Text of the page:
“I stumbled upon Cathi after my recent heart attack that was brought on by stress. I was scared of having another one, and didn’t know what to do. I had lost hope. Working with her has changed my life. I’m so grateful."
Debbie – Canada




M.S., a woman in her late forties with progressively more and more disabling rheumatoid arthritis since childhood, whose most recent problems have arisen over the last two to three years as complications of immunosuppressive therapy for her disease. The complications have been associated with the severely disabling chronic pain of recurrent herpes neuralgia for more than three years, and for the past 15 months, recurrent osteomyelitis in her right lower mandible.

The second, more alarming (even life-threatening) problem has caused months of diagnostic and therapy confusion among her many consultants, three successive resections of the bone over the last six to eight months, and the still ongoing threat of more relapses of the smoldering bone infection and chronic pain only made bearable by chronic, massive doses of opiates.

In the few months since M. began to work with Cathi with several modalities: stress management, therapeutic touch, guided imaging, and others, her life has become more livable, as she has become able to bear the pain and the discouragement of unresolved disease.

She has relied on many of the methods for maintaining hope and getting through overwhelming discouragement by using the inner resources she has learned with Cathi.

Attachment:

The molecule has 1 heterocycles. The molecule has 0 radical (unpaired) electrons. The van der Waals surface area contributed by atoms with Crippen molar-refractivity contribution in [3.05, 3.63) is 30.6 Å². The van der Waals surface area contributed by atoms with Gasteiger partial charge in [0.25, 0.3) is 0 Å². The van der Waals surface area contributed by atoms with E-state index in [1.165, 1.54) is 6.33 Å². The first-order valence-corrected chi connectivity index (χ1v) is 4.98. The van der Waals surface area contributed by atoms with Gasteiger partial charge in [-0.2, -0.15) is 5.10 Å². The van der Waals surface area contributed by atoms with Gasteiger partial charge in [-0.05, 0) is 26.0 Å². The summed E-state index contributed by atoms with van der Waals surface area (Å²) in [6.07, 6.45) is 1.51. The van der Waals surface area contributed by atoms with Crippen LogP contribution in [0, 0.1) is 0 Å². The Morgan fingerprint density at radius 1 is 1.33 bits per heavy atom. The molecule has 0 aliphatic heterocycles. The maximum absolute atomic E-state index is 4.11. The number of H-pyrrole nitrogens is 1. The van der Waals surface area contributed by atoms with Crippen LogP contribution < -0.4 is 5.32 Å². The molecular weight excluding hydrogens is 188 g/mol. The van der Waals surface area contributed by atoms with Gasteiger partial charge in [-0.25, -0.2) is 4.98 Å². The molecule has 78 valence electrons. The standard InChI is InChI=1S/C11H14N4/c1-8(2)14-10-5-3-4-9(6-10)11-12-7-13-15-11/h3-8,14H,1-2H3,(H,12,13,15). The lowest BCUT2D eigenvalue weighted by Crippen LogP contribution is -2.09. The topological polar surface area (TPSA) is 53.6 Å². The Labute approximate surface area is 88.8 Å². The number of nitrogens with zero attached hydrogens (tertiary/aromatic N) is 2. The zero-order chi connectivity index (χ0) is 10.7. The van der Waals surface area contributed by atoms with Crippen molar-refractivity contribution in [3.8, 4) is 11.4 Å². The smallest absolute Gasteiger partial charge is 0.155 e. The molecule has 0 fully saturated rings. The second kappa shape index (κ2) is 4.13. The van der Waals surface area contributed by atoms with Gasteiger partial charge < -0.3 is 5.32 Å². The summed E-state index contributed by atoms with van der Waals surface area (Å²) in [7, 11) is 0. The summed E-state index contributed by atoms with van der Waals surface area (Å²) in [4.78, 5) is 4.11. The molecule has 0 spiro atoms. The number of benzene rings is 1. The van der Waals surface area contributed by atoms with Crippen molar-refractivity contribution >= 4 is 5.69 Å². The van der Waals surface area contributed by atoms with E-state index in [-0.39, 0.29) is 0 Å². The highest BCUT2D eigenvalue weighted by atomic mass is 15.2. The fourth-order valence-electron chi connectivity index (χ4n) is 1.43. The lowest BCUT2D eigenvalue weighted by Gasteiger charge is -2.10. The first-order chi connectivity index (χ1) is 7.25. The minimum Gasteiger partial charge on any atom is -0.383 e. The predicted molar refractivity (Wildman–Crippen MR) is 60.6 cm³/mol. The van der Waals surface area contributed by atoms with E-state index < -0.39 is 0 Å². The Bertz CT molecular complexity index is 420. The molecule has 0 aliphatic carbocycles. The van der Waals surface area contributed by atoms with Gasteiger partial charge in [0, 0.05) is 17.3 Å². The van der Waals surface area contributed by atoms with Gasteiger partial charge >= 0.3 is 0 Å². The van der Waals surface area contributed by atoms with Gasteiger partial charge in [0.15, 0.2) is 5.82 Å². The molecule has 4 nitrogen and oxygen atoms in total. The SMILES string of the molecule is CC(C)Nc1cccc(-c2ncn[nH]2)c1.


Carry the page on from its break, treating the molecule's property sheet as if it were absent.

My hope as her primary physician, is that Cathi and M. will be able to continue to work together to maintain that inner strength and hope as she faces yet more months of pain, and further repeated surgery.

Thank you for the healing guidance you've been able to give her thus far.
Dr. Racer




“I sought out the help of Cathi during my divorce, and found her to be an insightful and compassionate coach. Her ability to see deep into the heart of an emotionally stressful problem is, I believe, unique and I would highly recommend her service to anyone.”
P.R. – Brooklyn Center




S., age 48, is a Laotian patient of mine with 15 years of chronic abdominal pain. She has had an extensive medical worked up, and nothing ever worked. Cathi saw her over several months.

S. has improved! Cathi established a trusting relationship with her, and helped her to effectively break through her wall of silence and grief about her son's mental illness, and taught her how to "change her thinking".

S. now comes in smiling, notes some unusual continued symptoms, but no longer has chronic abdominal disabling pain.
Dr. Cole




“Control My Stress is so amazing. I want to thank you, again, for such a valuable resource.”
Tony.